When you're one of the most respected companies in the nation, you're sure to get more attention than others. But Berkshire Hathaway (NYSE:BRK-B) (NYSE:BRK-A) isn't being scrutinized for its returns -- regulators are determining the company's fate as a systemically important financial institution.
The SIFI network
Ever since the financial crisis nearly toppled the global economy, regulators have been expanding their oversight. The latest push has been to identify SIFIs, or systemically important financial institutions, and establish the right for oversight from the Federal Reserve.
Tasked with this hefty job is the Financial Stability Oversight Council, a domestic group that has already named a few companies to the SIFI ranks: American International Group (NYSE:AIG), Prudential Financial (NYSE:PRU), and General Electric's financial arm. Also on the FSOC's list is MetLife (NYSE:MET), which is in the final stages of the council's review.
The question of Berkshire Hathaway's systemic importance hinges on the company's insurance operations. Buffett's conglomerate operates two of the globe's largest reinsurers -- General Re and Berkshire Hathaway Reinsurance Group. A reinsurer essentially provides insurance to other insurance companies to help manage risk.
The FSOC has a number of criteria for its designation of a SIFI, so there is a chance that the review will ultimately end without a SIFI label for Berkshire Hathaway:
Buffett's big elephants may save the company's hide -- the large acquisitions that Berkshire Hathaway goes after may be the saving grace keeping the SIFI designation at bay. Though the company has an astounding $301.7 billion in assets attributed to "insurance and other," Berkshire Hathaway's acquisitions of other consumer, media, and industrial companies eliminated the first half of the final criteria.
The acquired revenue streams may also have diluted its annual revenues enough to stay below the FSOC's 85% threshold for the second condition. Since Berkshire Hathaway has yet to report its full-year 2013 results, the results of the FSOC's review is only conjecture, but analysts estimate that the insurance-related annual revenues could tally just above the 25% mark, according to The Wall Street Journal.
Systemically important designation?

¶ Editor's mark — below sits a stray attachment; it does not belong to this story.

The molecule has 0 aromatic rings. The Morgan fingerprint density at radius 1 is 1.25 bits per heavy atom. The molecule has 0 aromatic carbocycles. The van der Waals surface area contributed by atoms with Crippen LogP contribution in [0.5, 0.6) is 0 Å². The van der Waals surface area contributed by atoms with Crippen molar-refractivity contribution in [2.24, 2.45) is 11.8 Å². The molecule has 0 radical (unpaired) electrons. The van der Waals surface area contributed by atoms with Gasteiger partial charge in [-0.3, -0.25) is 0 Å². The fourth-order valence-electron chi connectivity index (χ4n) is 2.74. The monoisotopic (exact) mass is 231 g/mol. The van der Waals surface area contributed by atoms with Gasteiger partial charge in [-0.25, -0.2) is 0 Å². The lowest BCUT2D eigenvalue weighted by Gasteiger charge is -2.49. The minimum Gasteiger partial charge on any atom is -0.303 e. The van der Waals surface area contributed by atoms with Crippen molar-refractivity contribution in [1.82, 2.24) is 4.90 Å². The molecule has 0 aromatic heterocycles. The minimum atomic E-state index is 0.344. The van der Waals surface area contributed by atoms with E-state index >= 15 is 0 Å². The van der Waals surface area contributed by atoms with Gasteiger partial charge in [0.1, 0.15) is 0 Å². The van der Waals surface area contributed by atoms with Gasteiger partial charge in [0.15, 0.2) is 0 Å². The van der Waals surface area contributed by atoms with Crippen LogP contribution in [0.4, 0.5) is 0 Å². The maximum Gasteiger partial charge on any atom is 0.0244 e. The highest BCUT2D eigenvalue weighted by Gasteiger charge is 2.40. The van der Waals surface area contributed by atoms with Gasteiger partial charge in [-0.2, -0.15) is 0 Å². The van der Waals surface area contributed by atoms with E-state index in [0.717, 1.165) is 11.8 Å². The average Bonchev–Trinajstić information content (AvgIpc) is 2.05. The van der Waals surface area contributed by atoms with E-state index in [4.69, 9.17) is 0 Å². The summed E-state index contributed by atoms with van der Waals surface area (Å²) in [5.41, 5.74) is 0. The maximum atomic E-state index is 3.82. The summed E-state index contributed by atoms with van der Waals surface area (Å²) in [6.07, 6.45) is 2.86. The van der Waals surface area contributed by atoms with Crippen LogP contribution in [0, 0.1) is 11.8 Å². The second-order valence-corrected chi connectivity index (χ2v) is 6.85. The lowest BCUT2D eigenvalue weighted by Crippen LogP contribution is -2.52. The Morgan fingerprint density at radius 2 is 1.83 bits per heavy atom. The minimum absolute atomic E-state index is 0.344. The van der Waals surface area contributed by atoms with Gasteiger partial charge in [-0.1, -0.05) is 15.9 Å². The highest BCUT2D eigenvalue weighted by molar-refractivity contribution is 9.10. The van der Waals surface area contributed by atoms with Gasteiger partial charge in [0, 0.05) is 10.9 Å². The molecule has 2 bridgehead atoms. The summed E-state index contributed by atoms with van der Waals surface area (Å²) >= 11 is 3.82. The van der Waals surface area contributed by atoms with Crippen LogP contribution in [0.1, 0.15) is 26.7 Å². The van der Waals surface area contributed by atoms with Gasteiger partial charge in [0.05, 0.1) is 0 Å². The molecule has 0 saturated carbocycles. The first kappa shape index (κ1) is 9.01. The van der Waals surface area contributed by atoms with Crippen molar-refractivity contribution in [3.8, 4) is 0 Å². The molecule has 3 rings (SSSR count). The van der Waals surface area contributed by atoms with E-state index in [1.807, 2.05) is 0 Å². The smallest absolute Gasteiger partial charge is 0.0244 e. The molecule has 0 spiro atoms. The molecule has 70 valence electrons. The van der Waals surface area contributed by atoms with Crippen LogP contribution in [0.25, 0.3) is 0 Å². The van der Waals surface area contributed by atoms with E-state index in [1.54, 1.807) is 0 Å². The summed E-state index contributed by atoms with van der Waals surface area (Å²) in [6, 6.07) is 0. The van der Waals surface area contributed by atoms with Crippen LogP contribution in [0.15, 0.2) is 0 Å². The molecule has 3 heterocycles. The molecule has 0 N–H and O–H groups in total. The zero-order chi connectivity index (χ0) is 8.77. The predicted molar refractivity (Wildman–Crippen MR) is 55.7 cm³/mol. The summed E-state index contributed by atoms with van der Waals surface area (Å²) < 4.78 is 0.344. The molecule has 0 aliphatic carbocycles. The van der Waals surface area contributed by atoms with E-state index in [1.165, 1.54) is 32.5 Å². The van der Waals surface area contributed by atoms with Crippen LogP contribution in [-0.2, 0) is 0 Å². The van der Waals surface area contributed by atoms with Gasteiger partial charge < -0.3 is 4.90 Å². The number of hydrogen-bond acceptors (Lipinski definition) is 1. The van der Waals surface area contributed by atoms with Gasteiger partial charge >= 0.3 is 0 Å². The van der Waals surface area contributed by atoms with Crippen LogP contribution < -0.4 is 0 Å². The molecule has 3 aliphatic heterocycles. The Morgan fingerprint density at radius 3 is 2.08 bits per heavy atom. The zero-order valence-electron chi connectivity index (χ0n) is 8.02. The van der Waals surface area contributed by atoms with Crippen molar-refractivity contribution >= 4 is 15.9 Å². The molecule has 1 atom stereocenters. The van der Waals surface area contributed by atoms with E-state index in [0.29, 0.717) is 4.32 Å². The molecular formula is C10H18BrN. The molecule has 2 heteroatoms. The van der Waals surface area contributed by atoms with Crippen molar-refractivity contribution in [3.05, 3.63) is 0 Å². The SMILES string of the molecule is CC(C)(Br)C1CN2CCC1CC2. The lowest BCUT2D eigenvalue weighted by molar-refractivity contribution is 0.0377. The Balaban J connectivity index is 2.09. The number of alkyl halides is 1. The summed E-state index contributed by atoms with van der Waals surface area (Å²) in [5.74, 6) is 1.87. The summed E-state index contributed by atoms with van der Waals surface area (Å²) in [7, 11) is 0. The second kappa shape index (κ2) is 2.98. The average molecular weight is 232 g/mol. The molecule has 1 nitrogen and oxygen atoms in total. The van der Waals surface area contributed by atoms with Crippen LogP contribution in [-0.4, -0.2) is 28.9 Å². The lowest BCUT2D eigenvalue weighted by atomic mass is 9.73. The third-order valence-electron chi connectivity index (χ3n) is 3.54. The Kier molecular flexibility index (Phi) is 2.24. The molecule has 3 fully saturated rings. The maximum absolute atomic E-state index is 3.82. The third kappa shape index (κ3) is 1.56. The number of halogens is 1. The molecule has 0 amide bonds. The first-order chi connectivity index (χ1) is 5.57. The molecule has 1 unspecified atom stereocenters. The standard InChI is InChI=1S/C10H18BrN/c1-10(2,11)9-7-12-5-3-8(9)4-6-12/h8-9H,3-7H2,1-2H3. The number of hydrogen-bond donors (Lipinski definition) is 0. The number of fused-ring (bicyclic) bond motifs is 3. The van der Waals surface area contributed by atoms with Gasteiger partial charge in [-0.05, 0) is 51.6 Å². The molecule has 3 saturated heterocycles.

The SIFI title may carry with it the added oversight of the Federal Reserve, but what the title encompasses isn't clear. So far, there hasn't been a great deal of information on what the Fed will require from the SIFI firms. Added scrutiny of capital plans and restrictions on what the companies can do with their capital are likely candidates for inclusion in the oversight.
For other companies, that may be a big deal: MetLife is currently the only company fighting the potential Fed oversight, stating that any proposed capital restrictions would cause it to exit various lines of business. But for Berkshire Hathaway, the result may be minimal. The company has very little debt and a great deal of capital, so the SIFI designation could be little more than an inconvenience for the management.
Besides the FSOC, the Financial Stability Board, an international group of regulators, is considering the systemic importance of other non-bank financial companies. Namely, the board is currently deliberating on whether reinsurers should be designated as globally systemic financial institutions -- a decision that will probably come this summer.
Since Berkshire Hathaway operates two of the largest reinsurers in the world, as well as invests in a number of others, investors should keep an ear out for the FSB's decision. But again, there may be little impact on the company based on what the new oversight requirements include.
Though investors need to know what's going on with their companies, especially when regulators are involved, the designation in question shouldn't be a make-or-break consideration for your portfolio. Be sure to follow the Buffett prescription for good investing: Find a solid company with staying power and invest for the long term.
Fool contributor Jessica Alling has no position in any stocks mentioned. The Motley Fool recommends and owns shares of AIG and Berkshire Hathaway and also has options on AIG. Try any of our Foolish newsletter services free for 30 days. We Fools don't all hold the same opinions, but we all believe that considering a diverse range of insights makes us better investors. The Motley Fool has a disclosure policy.